I’m moving!

I called my mom from the car.

“I just looked at an apartment. It’s exactly the type of quirky place I was looking for, but…”

When I got home my housemates asked what I thought of the place.

“It’s adorable, I love it! But…”

I began to notice a pattern. The joy I was feeling in my gut, that sense of “home” I had felt when I walked through the door wasn’t translating into words. I could see myself being happy in the “efficiency” apartment, but I couldn’t picture my friends feeling the same way. I turned defensive, babbling about why I was over the moon about the tiny space, then quickly negating each claim with a “but…”.

My anxiety had unleashed the levy of negative thoughts. They think you’re an idiot for signing a lease on such a small space! You’ll never be able to have anyone over. You’re going to become a crazy cat lady. You will die alone.

Despite my brain’s best efforts to send me into an anxious tailspin, my gut held true. I’m prone to nightmares, especially when I’m on the cusp of a big change. Whatever I’m stressed about manifests into distorted, dream versions of reality until I can’t remember which is real.

A quick example: In one of my brain’s go-to moving-themed nightmares, I find myself inside my new house. It’s dark and no matter how many switches I try the lights won’t turn on. There’s always a sense of being chased as I run from room to room frantically flipping switches. Then I wake up in a pool of sweat and ask myself how I could be so dumb as to move into a house with no electricity.

I had versions of this nightmare while I was house hunting but the night after I applied to my new, micro flat I slept like a baby. I woke up the next morning awash in relief that I found my perfect bungalow. That is until my brain caught up and reminded me I need to worry because *GASP* what will your friends think?

Whenever I describe my new place I immediately bring up the square footage. Again, a defense mechanism to protect myself against what others may think. Yes, I’m aware that 300ft2 is very small, I’m not signing this lease sight-unseen. And the question I’ve been hearing most frequently: How will you fit all of your stuff?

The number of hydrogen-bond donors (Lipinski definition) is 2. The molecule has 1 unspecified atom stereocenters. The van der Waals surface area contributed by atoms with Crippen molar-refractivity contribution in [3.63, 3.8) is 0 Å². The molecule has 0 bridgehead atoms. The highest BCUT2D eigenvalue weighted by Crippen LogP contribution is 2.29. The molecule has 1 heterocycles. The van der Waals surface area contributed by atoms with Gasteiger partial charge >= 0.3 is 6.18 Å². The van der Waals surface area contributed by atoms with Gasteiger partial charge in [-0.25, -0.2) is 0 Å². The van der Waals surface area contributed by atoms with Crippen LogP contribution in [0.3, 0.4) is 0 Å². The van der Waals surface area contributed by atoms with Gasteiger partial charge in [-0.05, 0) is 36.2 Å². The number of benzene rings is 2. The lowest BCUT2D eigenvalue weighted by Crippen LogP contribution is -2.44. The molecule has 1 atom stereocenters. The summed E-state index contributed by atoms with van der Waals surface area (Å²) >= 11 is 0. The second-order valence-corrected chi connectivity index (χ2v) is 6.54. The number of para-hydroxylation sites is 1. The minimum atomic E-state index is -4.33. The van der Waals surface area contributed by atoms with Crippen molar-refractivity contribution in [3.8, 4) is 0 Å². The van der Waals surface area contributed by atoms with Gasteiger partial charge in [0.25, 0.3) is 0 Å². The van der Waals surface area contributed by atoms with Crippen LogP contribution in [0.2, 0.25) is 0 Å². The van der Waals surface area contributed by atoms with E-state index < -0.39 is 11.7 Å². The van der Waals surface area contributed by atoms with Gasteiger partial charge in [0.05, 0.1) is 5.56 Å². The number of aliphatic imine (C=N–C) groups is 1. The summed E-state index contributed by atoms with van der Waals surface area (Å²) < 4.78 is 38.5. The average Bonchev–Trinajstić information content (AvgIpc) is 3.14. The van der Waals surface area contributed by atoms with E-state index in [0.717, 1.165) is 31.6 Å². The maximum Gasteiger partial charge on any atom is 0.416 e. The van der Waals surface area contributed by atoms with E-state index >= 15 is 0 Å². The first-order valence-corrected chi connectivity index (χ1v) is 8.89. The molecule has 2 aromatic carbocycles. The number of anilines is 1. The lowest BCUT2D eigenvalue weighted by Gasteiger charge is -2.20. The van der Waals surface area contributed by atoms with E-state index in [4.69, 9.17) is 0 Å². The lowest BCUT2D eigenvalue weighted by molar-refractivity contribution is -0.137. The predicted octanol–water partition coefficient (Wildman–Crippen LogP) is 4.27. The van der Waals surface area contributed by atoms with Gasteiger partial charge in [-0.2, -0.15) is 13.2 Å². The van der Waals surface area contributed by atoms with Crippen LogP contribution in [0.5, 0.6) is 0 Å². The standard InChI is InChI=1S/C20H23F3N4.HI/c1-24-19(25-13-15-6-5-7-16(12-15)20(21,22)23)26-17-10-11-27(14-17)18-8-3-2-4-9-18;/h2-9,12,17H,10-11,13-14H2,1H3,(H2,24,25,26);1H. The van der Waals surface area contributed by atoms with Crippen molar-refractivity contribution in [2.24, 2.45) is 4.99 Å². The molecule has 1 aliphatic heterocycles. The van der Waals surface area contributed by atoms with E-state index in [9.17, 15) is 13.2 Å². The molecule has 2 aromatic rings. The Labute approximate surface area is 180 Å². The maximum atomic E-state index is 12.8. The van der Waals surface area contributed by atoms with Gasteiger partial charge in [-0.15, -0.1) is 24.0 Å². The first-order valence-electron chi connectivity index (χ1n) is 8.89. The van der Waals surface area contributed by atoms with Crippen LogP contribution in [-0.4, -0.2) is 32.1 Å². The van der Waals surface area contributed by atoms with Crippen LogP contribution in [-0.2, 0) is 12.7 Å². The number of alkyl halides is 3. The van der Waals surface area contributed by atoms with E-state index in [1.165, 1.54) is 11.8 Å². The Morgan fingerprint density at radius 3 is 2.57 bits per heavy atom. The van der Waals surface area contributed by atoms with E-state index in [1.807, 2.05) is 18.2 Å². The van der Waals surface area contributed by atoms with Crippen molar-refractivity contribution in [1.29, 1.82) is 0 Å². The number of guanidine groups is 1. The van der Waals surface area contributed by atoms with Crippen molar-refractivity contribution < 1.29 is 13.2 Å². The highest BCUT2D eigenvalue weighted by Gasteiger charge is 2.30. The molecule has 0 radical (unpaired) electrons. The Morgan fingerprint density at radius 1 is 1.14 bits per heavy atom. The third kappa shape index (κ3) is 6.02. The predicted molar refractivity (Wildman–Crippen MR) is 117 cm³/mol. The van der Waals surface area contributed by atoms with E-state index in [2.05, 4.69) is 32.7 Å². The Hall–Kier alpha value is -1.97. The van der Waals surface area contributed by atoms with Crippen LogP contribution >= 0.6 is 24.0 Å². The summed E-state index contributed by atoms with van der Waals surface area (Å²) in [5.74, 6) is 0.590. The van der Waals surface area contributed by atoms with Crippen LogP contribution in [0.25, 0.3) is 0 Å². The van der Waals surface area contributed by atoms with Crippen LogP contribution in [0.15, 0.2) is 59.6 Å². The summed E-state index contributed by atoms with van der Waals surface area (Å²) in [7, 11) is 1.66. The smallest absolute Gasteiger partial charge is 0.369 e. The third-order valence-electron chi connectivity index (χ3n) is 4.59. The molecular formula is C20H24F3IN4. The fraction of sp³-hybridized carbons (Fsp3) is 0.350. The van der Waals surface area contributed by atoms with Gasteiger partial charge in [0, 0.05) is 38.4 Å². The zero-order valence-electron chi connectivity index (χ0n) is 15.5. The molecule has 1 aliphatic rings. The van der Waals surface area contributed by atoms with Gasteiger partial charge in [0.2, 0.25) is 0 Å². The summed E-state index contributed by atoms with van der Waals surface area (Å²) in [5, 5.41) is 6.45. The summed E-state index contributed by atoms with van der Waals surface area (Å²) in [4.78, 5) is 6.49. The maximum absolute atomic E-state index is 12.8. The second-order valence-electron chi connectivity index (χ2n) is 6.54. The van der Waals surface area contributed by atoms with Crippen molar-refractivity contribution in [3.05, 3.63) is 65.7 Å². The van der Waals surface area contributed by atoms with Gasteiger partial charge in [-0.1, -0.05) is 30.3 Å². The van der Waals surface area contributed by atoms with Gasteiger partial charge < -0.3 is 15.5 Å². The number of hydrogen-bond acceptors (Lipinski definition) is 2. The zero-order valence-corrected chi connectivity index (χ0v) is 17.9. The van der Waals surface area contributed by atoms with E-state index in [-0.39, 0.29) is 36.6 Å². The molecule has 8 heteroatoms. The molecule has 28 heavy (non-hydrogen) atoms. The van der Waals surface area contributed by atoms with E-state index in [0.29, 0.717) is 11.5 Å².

Answer: I won’t.

I’ve been dabbling with minimalism ever since I returned from Cambodia. Something about lugging two bags stuffed with stuff only to realize my room at home was filled with even more stuff, didn’t sit well with me. Everything that had been in my closet during the two years I lived abroad was immediately sent to Goodwill. If I didn’t miss it while I was away, I won’t miss it ever.

My current home, a roughly 2,000ft2 townhouse, feels like a sprawling estate. I do share the space with two other girls but I barely scratch the “usage” surface. My housemates each have walk-in closets packed with clothing while I’ve made an effort to pare down my belongings so that my standard-sized closet feels like more than enough space. My dresser, while containing some clothing, also doubles as linen storage. Sorting through my things has become an almost weekly ritual in which I ask myself, what am I willing to let go of? And of the things I am not: why?

Don’t get me wrong, I still have A LOT of stuff. Every surface in my room displays knick knacks and trinkets I’ve collected from my travels. This is where I branch from stereotypical minimalism. My bookshelves are stuffed with novels I’ve already read AND have digital versions of. I’ve purchased physical books even though I’d already read it on my Kindle because flipping actual pages makes me happy.

The trick, though? I am ok with letting go of it all. When possible I will rework sentimental items into something useful, like turning T-shirts I will never wear into quilts, shells I collected into jewelry, fabric and scarves from foreign markets into pillows, etc. But I’m not afraid to say, “You know what, I don’t really need to hold onto the “tribe totem” (a.k.a. a skull shaped eraser) from my university’s anthropology department.”

During the week and a half leading up to my big move, I’ll be taking a serious look at the things I own and whether they jive my values. I’m also going to stop giving a damn about what other people may or may not think because if you’re going to let go of anything, it should be that measuring stick you use to see if you’re living up to society’s standards.

I am thrilled AF about my teeny home and excited about the new challenges I’m going to experience during the next year.

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